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A Station on the Path to Somewhere Better

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It felt a little strange dealing with a climactic scene well before the end of the book and the latter part felt a little jarred even though it was also quite interesting. The fact that the journey ends in disaster is spelled out clearly upfront, but you have read it unfold to find out exactly what transpires. but in agreement with one of the other reviewers I saw nothing beneficial from the Artifex sections . Travelling well beyond his earlier fiction, Wood has produced a tour de force that marks his creative arrival.

I rarely come back to books once I’ve decided against them, but occasionally my instincts tell me to give something another chance. Quite surprisingly those events do not bring the story to a conclusion and the remaining 20% of the book takes us on a psychological exploration of memory, frustration and irresolution.On the road, Daniel listens to an Artifex audiobook, and passages from it augment the narrative but add nothing. They fly by the seat of their pants until they crash, squandering such native intelligence as they possess on the pursuit of instant gratification and endless self-aggrandisement.

His father, Francis, estranged from his mother, is a set builder for the show in Leeds, and promises Daniel a studio visit. Daniel is heading in the right direction away from his past, but he knows that his father could be within him. I really enjoyed both of Benjamin Wood’s previous two novels The Bellwether Revivals and The Ecliptic, but I think this is his best work yet.They have one shared interest, The Artifex, a children's TV program where Fran works on set, and Daniel has been promised special access to the studio. All I know is, from the moment I was old enough to recognise his absence, my father had the most peculiar hold on me. Okay, we can see that Fran is someone who hates being backed into a corner where he might have to admit a failing. The acclaimed author of The Ecliptic has written a novel of exceptional beauty about the bond between fathers and sons, and the invention and reconciliation of self—weaving a haunting story of lost innocence and love.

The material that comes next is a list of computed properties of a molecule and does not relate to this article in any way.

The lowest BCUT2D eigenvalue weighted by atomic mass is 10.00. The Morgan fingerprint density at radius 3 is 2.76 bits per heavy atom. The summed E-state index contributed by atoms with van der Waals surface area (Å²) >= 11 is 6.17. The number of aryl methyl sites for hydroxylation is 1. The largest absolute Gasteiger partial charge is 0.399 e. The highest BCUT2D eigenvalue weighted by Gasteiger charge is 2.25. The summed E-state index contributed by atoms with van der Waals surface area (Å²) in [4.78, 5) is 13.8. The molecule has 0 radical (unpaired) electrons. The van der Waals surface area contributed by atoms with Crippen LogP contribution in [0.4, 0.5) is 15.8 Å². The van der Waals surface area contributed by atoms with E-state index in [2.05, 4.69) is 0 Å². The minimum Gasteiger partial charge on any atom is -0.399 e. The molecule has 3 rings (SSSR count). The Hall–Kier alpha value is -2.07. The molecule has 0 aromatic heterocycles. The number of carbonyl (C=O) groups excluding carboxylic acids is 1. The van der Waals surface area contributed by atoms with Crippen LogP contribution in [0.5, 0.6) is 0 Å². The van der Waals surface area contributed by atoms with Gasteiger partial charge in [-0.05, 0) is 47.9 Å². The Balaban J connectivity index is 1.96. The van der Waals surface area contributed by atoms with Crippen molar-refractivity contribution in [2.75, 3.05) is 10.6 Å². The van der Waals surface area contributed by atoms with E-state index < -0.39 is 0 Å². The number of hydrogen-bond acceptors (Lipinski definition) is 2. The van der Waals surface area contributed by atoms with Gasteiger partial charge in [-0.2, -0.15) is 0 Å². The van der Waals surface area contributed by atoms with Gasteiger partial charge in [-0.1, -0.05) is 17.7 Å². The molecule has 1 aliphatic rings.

Since making the critics stand to attention with the narrative force of first The Bellwether Revivals then The Ecliptic , Benjamin Wood has been very much a novelist to watch. One August morning, Daniel and his estranged father Francis—a character of irresistible charm and roiling self-pity—set out on a road trip that seems a promise to salvage their relationship. Along the way, Francis’s temper and details of his philandering emerge, and he reacts violently when he and Daniel aren’t allowed onto the studio lot.Dan listens to the cassette, read by Maxine, as they travel north towards the TV studio, where Dan’s been promised a look around the set and the chance to meet the stars. He torments himself with this and on trying to apportion which parent is responsible for which personality trait.

How he went on a road trip with his father, Francis, a journey that had a really rather shocking end and one that has haunted him into his present.You can change your choices at any time by visiting Cookie preferences, as described in the Cookie notice.

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